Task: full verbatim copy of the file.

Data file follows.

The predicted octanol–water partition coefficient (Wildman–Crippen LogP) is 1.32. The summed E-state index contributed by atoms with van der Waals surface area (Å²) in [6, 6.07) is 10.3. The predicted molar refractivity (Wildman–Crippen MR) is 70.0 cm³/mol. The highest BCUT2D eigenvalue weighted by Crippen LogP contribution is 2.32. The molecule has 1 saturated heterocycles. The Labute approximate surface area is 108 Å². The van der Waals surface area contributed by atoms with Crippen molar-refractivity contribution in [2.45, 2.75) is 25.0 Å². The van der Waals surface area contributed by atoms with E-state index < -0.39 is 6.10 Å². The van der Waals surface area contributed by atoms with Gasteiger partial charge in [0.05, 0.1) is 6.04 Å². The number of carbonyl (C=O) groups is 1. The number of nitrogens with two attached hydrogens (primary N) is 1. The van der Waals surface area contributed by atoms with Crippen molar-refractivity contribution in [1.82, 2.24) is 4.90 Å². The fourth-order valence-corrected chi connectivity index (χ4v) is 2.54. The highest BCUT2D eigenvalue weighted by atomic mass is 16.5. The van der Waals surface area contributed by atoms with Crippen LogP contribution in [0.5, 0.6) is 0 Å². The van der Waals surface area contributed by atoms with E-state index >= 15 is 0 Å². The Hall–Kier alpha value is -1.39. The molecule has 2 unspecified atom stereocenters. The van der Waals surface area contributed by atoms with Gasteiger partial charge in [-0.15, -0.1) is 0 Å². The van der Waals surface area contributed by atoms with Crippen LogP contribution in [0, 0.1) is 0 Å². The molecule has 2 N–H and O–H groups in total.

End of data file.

The predicted octanol–water partition coefficient (Wildman–Crippen LogP) is 1.32. The summed E-state index contributed by atoms with van der Waals surface area (Å²) in [6, 6.07) is 10.3. The predicted molar refractivity (Wildman–Crippen MR) is 70.0 cm³/mol. The highest BCUT2D eigenvalue weighted by Crippen LogP contribution is 2.32. The molecule has 1 saturated heterocycles. The Labute approximate surface area is 108 Å². The van der Waals surface area contributed by atoms with Crippen molar-refractivity contribution in [2.45, 2.75) is 25.0 Å². The van der Waals surface area contributed by atoms with E-state index < -0.39 is 6.10 Å². The van der Waals surface area contributed by atoms with Gasteiger partial charge in [0.05, 0.1) is 6.04 Å². The number of carbonyl (C=O) groups is 1. The number of nitrogens with two attached hydrogens (primary N) is 1. The van der Waals surface area contributed by atoms with Crippen molar-refractivity contribution in [1.82, 2.24) is 4.90 Å². The fourth-order valence-corrected chi connectivity index (χ4v) is 2.54. The highest BCUT2D eigenvalue weighted by atomic mass is 16.5. The van der Waals surface area contributed by atoms with Crippen LogP contribution in [0.5, 0.6) is 0 Å². The van der Waals surface area contributed by atoms with E-state index >= 15 is 0 Å². The Hall–Kier alpha value is -1.39. The molecule has 2 unspecified atom stereocenters. The van der Waals surface area contributed by atoms with Gasteiger partial charge in [-0.15, -0.1) is 0 Å². The van der Waals surface area contributed by atoms with Crippen LogP contribution in [0, 0.1) is 0 Å². The molecule has 2 N–H and O–H groups in total.